But HB2 nullified the Charlotte ordinance in favor of new statewide protections.
The state recognizes these protected groups – race, religion, color, national origin, age, handicap or biological sex as designated on a person’s birth certificate. It doesn’t include sexual orientation or gender identity.
The General Assembly could add those protections, though legislators have shown no inclination to do so.
Cities and towns aren’t allowed to add them, because their nondiscrimination ordinances were nullified by HB2.
Long history of such bills
The concept of “religious freedom” legislation is rooted in a bipartisan congressional bill from 1993.
The Religious Freedom Restoration Act was designed to protect Native American religions, most notably giving them access to land for religious ceremonies, and allowing them to use items banned by federal law, such as peyote.
The intent of religious freedom legislation has evolved since then. The goal more recently has been to protect Christian businesses from being required to do something that conflicts with their owners’ religious beliefs, such as providing birth control or serving a gay wedding.
Supporters of newer religious freedom bills, such as one in Indiana, said their laws are mirroring the original 1993 legislation, which was sponsored by Democrats.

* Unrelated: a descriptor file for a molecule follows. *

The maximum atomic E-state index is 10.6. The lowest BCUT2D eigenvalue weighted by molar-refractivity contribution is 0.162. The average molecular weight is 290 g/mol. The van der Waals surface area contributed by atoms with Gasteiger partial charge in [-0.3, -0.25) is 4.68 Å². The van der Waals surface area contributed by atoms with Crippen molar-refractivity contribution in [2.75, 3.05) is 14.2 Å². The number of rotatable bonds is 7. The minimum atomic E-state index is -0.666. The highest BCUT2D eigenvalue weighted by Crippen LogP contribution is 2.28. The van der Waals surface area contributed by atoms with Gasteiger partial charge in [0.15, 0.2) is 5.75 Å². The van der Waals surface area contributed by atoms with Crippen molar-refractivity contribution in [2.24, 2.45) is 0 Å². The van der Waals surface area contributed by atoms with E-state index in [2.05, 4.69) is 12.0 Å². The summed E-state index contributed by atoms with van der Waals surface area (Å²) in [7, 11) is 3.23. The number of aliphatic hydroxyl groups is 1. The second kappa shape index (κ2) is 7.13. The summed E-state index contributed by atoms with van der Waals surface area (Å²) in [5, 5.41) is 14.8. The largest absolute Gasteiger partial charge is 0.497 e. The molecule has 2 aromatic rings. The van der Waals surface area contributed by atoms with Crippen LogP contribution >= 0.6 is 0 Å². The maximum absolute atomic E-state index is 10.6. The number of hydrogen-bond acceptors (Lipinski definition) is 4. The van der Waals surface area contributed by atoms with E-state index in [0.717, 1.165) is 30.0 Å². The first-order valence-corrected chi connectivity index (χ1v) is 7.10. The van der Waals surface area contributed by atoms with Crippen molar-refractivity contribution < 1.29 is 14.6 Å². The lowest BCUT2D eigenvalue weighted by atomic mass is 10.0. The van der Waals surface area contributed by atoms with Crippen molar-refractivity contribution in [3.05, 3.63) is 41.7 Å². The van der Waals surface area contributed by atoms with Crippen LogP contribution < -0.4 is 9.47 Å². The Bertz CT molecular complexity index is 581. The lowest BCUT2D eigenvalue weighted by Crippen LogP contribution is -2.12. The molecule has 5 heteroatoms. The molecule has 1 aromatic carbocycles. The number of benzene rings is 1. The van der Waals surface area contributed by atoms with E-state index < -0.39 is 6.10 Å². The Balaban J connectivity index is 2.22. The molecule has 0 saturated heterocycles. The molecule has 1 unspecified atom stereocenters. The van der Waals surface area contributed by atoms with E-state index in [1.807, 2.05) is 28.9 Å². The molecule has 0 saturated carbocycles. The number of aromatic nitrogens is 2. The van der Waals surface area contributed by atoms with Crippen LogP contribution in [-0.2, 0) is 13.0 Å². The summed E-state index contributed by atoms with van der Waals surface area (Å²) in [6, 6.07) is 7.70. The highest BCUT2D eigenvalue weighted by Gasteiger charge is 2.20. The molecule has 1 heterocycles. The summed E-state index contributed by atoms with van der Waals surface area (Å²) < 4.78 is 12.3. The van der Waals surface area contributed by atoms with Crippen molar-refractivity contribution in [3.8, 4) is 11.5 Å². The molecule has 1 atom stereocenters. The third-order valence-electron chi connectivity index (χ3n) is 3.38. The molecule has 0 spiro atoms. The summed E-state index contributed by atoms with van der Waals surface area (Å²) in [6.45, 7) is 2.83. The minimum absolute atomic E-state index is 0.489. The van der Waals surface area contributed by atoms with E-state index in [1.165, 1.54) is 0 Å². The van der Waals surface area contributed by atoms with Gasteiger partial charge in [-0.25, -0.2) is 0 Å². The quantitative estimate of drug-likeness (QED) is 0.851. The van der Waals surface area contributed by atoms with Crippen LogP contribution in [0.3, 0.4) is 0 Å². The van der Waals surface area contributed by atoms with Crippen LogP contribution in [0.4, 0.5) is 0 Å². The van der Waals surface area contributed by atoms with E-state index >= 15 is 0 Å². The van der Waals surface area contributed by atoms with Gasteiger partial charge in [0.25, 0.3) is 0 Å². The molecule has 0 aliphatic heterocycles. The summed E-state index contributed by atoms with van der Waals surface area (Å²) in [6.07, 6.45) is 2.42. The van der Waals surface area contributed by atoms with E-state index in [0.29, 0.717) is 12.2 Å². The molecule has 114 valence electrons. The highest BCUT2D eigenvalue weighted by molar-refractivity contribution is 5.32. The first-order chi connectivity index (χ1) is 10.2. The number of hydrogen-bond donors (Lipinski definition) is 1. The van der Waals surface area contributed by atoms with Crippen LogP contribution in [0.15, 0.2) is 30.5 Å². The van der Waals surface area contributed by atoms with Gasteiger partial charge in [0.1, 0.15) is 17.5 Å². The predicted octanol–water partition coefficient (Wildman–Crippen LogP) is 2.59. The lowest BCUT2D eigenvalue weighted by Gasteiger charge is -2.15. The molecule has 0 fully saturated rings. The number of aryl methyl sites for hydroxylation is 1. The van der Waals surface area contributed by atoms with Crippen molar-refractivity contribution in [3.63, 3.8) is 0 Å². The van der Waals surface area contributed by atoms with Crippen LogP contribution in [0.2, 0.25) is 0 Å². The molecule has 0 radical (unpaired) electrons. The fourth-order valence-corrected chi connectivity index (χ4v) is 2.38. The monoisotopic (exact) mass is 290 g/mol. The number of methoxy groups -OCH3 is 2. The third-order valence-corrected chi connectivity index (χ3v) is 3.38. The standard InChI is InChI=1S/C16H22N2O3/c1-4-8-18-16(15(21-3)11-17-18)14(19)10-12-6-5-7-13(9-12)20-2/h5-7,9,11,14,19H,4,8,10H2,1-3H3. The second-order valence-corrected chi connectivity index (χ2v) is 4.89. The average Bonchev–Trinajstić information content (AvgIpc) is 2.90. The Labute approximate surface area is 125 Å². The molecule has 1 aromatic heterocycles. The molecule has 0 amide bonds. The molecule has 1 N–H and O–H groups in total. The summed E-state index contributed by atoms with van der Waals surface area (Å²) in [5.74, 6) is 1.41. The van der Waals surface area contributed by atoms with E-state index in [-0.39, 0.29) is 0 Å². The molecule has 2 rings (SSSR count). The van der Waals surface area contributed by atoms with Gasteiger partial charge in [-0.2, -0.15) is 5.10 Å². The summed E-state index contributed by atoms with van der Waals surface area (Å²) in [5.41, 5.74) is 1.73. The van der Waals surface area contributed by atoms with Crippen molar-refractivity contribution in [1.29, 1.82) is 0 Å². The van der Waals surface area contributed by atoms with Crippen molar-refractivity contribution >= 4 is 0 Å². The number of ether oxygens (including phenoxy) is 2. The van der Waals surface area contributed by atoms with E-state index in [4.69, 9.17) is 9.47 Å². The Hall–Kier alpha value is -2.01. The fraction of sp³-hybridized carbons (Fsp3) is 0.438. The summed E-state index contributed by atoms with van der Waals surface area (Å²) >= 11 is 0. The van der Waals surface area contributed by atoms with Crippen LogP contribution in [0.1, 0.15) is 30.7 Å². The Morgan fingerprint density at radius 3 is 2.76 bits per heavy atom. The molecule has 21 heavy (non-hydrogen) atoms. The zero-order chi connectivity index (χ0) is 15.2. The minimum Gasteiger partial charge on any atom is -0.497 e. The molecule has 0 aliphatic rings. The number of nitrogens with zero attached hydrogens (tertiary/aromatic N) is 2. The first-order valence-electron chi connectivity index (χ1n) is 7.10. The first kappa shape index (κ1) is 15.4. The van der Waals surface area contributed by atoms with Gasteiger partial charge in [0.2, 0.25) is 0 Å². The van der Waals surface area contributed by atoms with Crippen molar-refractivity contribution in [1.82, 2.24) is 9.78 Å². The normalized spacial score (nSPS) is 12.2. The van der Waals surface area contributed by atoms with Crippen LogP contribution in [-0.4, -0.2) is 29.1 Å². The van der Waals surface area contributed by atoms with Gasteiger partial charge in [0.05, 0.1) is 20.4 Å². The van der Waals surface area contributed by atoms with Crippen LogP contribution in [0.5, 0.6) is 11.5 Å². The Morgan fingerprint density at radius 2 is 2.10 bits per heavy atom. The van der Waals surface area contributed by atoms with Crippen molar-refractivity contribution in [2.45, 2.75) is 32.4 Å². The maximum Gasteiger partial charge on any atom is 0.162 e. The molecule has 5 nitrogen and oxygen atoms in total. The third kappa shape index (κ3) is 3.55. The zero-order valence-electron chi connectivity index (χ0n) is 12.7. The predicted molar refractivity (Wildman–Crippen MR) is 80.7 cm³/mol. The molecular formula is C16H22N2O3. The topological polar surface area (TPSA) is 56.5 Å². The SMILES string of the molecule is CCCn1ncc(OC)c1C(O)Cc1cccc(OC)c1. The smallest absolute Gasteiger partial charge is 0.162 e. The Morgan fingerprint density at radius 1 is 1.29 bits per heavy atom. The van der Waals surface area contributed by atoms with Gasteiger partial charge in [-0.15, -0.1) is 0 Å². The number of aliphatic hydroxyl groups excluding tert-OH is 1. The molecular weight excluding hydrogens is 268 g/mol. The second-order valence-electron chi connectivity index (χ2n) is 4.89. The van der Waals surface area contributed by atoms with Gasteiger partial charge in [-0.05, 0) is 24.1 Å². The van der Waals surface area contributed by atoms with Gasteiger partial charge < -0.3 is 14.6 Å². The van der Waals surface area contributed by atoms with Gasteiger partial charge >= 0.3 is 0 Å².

In North Carolina, McCrory last year vetoed legislation that would have allowed some court officials to refuse gay marriage responsibilities because of their religious beliefs.
The General Assembly overruled his veto, making it law.
Days after McCrory signed HB2 in March, Georgia Gov. Nathan Deal vetoed House Bill 757, which would have given protections to faith-based groups if they declined to provide “social, educational or charitable services that violate” their religious beliefs.
It also would have required the government to show a “compelling interest” before it interfered with how someone practices their religion.
In Georgia, like North Carolina, there are few protections for the lesbian, gay, bisexual and transgender
community. While most of Georgia doesn’t have written LGBT protections, the state’s largest city – Atlanta – has a nondiscrimination ordinance that covers LGBT individuals.
In most Georgia cities and towns, a private business can still refuse to serve someone who is gay, despite Deal’s veto.
“That is the current law,” said Jane Robbins of American Principles Project.
But she said the religious freedom bill was a preventive measure. She believed other cities and towns in Georgia will follow Atlanta’s lead.
“People can see the handwriting on the wall,” she said.
In Charlotte, council member Ed Driggs voted against the proposed nondiscrimination ordinance twice, in 2015 and again in 2016 when it passed.
At the time, he said he had concerns about protecting people’s deeply held religious beliefs, among other concerns.
On Wednesday Driggs said the state might want to have a conversation about religious freedom, but he said he didn’t think it needs to be a priority. HB2’s prohibition on local governments from establishing their own nondiscrimination policies has probably made it unnecessary, he said.